Our sluggish supply chain is slowly but surely getting back to normal. During the pandemic, news reports showed lines of cargo ships sitting in the Pacific Ocean waiting to dock in Long Beach. Whatever the reason, the unprecedented delays seem to be resolving. DME organizations are getting their supplies and equipment. Our organizations have learned from the experience. Most companies report that they now stock (and stockpile) more backup equipment and more supplies than they have in the past. Increased competition is at least partially responsible for this fix. Many suppliers saw a need and jumped into the business of order fulfillment. This competition has helped as our organizations now have more options.
Strong, Loyal Staff
Chalk it up to Covid or a declining work ethic in our country, but it’s been a rough go trying to recruit and retain staff. Regardless of whether it was a good idea or not, pandemic relief incentivized employees to stay home to at least some extent. DME employees — about as “essential” a service as you can name — saw their peers in retail establishments and restaurants paid to stay home. When a person said they were exposed to Covid, they were asked to stay home for a period of time. It made staffing very difficult and, in some cases, impossible. The good news here is that the staff we are left with post pandemic is stronger and more loyal than ever! They are the employees that want to be there and that are committed to providing quality care to our customer/patients.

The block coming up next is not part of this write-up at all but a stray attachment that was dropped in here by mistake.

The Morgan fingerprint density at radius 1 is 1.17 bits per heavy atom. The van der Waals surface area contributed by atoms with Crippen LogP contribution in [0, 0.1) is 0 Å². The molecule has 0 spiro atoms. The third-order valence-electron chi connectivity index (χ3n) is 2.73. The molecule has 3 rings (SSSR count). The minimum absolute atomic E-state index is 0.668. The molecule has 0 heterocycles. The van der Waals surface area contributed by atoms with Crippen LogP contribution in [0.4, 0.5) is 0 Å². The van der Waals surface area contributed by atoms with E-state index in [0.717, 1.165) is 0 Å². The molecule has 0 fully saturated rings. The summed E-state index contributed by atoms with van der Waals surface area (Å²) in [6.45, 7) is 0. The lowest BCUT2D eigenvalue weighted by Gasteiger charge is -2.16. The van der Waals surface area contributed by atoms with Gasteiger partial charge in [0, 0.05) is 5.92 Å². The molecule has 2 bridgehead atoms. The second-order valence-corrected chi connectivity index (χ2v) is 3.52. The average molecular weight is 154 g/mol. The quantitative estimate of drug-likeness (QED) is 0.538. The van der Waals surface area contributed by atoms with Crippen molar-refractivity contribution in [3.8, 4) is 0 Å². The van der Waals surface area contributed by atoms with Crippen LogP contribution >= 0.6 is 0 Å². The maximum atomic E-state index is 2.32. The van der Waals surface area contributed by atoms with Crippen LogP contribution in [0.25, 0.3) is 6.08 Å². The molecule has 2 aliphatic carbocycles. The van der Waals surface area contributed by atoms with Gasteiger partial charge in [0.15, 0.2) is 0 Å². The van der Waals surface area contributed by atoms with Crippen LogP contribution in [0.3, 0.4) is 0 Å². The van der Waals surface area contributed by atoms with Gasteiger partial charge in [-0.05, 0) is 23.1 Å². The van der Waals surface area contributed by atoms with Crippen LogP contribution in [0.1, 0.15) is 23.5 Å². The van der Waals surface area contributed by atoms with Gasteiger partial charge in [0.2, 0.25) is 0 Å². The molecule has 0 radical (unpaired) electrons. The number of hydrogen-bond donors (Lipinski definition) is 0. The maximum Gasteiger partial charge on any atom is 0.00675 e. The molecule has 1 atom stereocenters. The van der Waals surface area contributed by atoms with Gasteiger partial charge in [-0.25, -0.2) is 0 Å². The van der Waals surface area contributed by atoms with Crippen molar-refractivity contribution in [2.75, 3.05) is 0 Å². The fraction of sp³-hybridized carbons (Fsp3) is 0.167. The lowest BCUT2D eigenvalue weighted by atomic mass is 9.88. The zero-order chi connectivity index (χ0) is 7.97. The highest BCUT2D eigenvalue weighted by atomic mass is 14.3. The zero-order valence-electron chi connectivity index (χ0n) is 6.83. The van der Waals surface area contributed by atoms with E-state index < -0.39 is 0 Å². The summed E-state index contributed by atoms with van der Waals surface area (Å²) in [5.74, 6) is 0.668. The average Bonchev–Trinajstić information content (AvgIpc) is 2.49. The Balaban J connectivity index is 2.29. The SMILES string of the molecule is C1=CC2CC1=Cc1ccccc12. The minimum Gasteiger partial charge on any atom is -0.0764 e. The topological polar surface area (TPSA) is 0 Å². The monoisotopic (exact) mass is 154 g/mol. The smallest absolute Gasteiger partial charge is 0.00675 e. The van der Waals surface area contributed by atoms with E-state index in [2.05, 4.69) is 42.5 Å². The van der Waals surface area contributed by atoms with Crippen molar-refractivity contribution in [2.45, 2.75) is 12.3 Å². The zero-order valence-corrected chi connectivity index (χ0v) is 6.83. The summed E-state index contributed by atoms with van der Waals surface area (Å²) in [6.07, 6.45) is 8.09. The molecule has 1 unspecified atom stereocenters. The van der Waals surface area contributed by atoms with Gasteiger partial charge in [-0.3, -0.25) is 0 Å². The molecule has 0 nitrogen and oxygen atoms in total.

Making Headway with Equipment Recalls
The massive PAP equipment recall could not have happened at a worse time. With a pandemic ripping through our country, a major manufacturer of PAP devices announced one of the biggest equipment recalls in the history of the medical device industry. Providers were left in the awkward position of being the bridge between disgruntled, frustrated customer/patients and a manufacturer charged with recalling millions of PAP machines. Almost two years into the recall, providers report that they see light at the end of the tunnel. The supply of new machines is starting to open up and other manufacturers have ramped up production to help fill the need. The story continues, but it looks like providers are finally catching up in terms of their inventory levels and in terms of facilitating the recall.
A “New Enthusiasm”
Organizations report that they’re optimistic about the future once again. As one DME owner put it: “I can actually see myself growing again. In 2020 and 2021 and for early 2022, I was floundering with no direction. My goal was to stay afloat and keep my head above water. Now, in the second half of 2022, I’m actually looking at expanding, doing more marketing, and thinking about new opportunities. Life is good and I’m growing the business once again.” This “new enthusiasm” seems to be spreading. Tradeshows are live events (as opposed to virtual) once again. Accreditation rules and CMS mandates are returning to normal as well — including some of the payer requirements that were on hold. The masks are off (figuratively, at least) and we’re back to work full steam ahead.
So, we do have some things to be thankful for as Thanksgiving 2022 approaches! Take time this month to consider all we’ve been through and how tough the last few years have been for our industry. And appreciate all that we have now and all that we have the potential to achieve in the future. Happy Thanksgiving, everybody! Now, please pass the pumpkin pie.